Opt for Companies to Send Reminders
Regardless of what method you use to pay your bills, you can usually opt in for reminders to be sent to you via email or text message to tell you that your bill is ready, even on the date it is released. This is a good way to keep it in mind, but even still, you can oftentimes overlook them. They still at least keep the payment notification fresh in your brain and you can read it to check for your bill due dates. Many companies offer these updates for free but some still do not. Check with the company to see if it is something you can opt in for.
Keep Reminding Yourself
If it becomes habitual, you won’t forget to do it. Keep reminding yourself and it will soon turn into something you almost do automatically. Some bills you can remember are due on certain dates and when that date rolls around every month, you may have an “Aha!” moment in which you know it’s time to regularly pay your scheduled payment. Make sure you remind yourself a few days in advance so that if you recall that a bill is due on the 10th of every month, you can remind yourself around the 7th or 8th of each month that it is time to pay it.
Other than trying to rely on your own brain, of course there are calendars. You can mark them up at home to note when each bill payment is due. Otherwise, there are other calendars that can help you remember to pay bills on time. There are many calendars that can be set up on computers or a Smartphone that can also send you notifications of any items that you have put on your calendar. Set up bill payments as if they are appointments. Some smartphones have alarms that go off on those days or the calendars can send you electronic reminders. Again, set these for a few days in advance so that you can ensure that your payment will reach its destination on time.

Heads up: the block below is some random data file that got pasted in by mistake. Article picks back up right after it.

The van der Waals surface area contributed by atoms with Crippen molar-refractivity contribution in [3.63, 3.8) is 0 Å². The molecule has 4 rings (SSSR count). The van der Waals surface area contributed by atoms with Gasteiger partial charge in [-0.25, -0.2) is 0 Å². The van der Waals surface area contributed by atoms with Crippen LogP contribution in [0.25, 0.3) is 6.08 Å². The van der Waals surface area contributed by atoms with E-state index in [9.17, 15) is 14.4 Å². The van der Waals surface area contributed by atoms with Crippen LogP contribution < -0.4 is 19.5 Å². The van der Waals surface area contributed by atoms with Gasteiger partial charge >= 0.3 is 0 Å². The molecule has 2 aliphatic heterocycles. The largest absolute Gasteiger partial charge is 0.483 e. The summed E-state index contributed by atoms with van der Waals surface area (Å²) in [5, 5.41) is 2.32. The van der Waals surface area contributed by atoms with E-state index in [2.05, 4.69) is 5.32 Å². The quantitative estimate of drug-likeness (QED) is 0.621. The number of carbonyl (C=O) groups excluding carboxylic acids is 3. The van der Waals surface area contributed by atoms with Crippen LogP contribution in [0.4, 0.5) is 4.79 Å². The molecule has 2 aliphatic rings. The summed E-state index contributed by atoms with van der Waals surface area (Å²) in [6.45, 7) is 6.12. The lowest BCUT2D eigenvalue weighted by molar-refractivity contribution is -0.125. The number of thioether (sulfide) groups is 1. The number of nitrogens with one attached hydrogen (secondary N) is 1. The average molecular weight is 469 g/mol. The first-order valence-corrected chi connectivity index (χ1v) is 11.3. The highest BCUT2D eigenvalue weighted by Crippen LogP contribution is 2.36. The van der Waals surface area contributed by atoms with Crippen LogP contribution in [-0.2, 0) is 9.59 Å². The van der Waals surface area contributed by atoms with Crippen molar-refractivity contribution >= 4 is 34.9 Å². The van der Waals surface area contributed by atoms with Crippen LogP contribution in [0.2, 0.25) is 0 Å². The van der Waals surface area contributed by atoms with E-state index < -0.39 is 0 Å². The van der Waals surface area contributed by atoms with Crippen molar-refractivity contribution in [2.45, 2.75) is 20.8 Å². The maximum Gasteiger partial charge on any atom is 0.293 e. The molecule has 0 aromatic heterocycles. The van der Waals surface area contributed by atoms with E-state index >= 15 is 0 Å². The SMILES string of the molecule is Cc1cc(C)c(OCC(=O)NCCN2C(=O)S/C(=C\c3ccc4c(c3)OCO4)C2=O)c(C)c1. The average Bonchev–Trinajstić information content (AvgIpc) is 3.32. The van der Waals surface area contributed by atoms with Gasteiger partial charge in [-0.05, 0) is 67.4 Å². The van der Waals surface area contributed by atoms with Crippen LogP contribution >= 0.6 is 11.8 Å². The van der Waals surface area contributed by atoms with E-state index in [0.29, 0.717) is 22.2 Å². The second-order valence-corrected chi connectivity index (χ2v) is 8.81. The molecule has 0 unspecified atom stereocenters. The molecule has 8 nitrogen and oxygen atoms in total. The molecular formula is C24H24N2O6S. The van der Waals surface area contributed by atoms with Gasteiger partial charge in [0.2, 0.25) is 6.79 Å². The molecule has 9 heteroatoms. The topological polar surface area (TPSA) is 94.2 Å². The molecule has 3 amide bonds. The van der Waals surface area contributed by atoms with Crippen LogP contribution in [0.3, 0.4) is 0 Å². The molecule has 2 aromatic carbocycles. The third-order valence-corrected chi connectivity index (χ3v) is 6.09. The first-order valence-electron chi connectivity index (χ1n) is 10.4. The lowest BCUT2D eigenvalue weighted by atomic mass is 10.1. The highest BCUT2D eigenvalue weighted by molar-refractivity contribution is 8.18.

Remember, it isn’t just credit cards that issue late fees. There are several others that will tack late fees on for various reasons. Every little $5 or $40 adds up, especially if you commonly forget to make your payments monthly.
If It Still Happens
Sometimes life happens and other things like emergencies can often let things slip through our minds. It’s just how it is sometimes. If at some point, for any reason, you do incur a late fee, you may be able to call the company, especially if you are only a few days late, notify them that there is a payment on its way and ask them to please consider removing the penalty. Many companies will do this as a one-time courtesy. If you have been a client of theirs for a significant period of time and have been consistent with paying your bills, they will often grant forgiveness and let you maintain your good standing with their company. Many times this will get the late fee taken off your bill. If it doesn’t work with the first customer service representative, ask to speak to a supervisor. Don’t be defensive or offer blame but instead be sincere, insist that you had made a mistake an let them know what you have done to proceed with your current payment to keep your account up to date as well as any other efforts you are taking to keep it from happening again.